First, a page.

- What is the Joint Review Board?
The Joint Review Board (JRB) oversees a Tax Incremental District (TID). The JRB consists of one representative from each taxation jurisdiction within the specific TID (school district, technical college, county, municipality) and one public member.
- When does the initial JRB meeting for a creation or amendment have to be held?
The initial JRB meeting must be held within 14 days after the public hearing notice is published.
- Do the JRB meetings require a published notice?
Yes. For all JRB meetings, a municipal representative must publish a notice in a local newspaper, at least five days before the meeting.
- If a municipality creates a TID in two counties, which county has a representative on the JRB?
The county with the greatest value in the TID is represented on the JRB.
- If there are two lake districts in a TID, which one should have a representative on the JRB?
Neither. Only the school, county, technical college and municipality can appoint JRB members. However, the municipality must notify all affected taxing jurisdictions of the public hearing, including the lake districts.
- If there is an elementary and union high school district, which one has a representative on the JRB?
A representative from the elementary school and a representative from the union high school share one seat and each have one-half a vote.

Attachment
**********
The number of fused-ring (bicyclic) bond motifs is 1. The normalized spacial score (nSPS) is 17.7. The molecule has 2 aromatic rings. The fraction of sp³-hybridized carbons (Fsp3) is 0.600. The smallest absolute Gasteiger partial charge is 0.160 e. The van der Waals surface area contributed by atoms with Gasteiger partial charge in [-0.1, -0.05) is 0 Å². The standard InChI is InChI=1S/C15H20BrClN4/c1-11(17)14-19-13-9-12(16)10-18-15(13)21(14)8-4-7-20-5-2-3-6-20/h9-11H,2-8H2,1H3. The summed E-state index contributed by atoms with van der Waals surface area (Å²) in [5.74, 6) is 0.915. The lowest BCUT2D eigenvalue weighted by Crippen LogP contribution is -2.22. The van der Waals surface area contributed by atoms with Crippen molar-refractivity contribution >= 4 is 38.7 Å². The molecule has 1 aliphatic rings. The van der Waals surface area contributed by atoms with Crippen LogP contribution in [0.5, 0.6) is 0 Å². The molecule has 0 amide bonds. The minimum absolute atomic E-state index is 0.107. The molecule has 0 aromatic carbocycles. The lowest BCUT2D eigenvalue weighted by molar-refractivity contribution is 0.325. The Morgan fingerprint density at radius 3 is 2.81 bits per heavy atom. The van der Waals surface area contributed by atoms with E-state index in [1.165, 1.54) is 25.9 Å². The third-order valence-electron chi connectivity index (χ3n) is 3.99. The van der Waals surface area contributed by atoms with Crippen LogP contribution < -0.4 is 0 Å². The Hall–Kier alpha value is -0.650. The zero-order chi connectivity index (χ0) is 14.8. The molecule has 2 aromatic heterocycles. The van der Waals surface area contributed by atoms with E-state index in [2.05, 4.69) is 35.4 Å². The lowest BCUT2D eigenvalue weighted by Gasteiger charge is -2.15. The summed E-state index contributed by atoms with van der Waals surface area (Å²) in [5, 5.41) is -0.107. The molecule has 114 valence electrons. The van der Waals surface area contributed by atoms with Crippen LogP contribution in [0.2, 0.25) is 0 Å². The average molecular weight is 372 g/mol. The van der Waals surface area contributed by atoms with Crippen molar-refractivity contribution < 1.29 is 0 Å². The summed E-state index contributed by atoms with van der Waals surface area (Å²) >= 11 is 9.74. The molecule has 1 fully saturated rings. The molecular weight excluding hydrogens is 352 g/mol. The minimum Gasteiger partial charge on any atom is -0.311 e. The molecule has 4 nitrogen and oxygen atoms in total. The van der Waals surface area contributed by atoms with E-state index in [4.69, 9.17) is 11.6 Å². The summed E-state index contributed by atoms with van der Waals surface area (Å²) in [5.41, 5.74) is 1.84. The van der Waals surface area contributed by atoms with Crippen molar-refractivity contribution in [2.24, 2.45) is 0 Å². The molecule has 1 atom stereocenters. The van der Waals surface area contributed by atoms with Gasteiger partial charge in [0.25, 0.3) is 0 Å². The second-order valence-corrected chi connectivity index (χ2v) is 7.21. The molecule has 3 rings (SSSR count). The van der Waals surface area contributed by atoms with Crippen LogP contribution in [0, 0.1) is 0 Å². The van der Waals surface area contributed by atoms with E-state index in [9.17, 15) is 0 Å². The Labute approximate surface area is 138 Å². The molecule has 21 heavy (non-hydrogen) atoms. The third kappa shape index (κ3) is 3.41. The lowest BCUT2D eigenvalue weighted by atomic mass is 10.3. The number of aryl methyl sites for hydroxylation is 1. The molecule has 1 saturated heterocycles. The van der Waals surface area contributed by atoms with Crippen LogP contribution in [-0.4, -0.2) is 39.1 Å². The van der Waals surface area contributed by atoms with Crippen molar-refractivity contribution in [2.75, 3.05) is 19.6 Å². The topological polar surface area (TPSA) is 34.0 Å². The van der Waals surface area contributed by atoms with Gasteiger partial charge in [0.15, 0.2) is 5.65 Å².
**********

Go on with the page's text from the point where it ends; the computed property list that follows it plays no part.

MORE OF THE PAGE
- If a municipality amends a TID with additional territory that includes a new school district or county, should the new school district or county have a representative on the JRB?
A territory amendment requires a new calculation to determine which of the school districts or counties has the majority of the land value. Whichever has the majority, has the voting representation on the JRB. The calculation to determine majority value is the existing base value plus the additional parcels' current value.
- When a TID is created, how are the JRB's chairperson and public member determined?
The JRB members, by majority vote, choose the chairperson and public member. If the representative acting as chairperson resigns from the JRB, the members must elect a new chairperson by majority vote. If the public member resigns, the JRB must choose a new public member by majority vote.
- How soon can a JRB approve/deny a resolution after the local legislative body adopts the resolution?
- For Municipal TIDs – the JRB must approve/deny a resolution anytime within 45 days after receiving the resolution from the local legislative body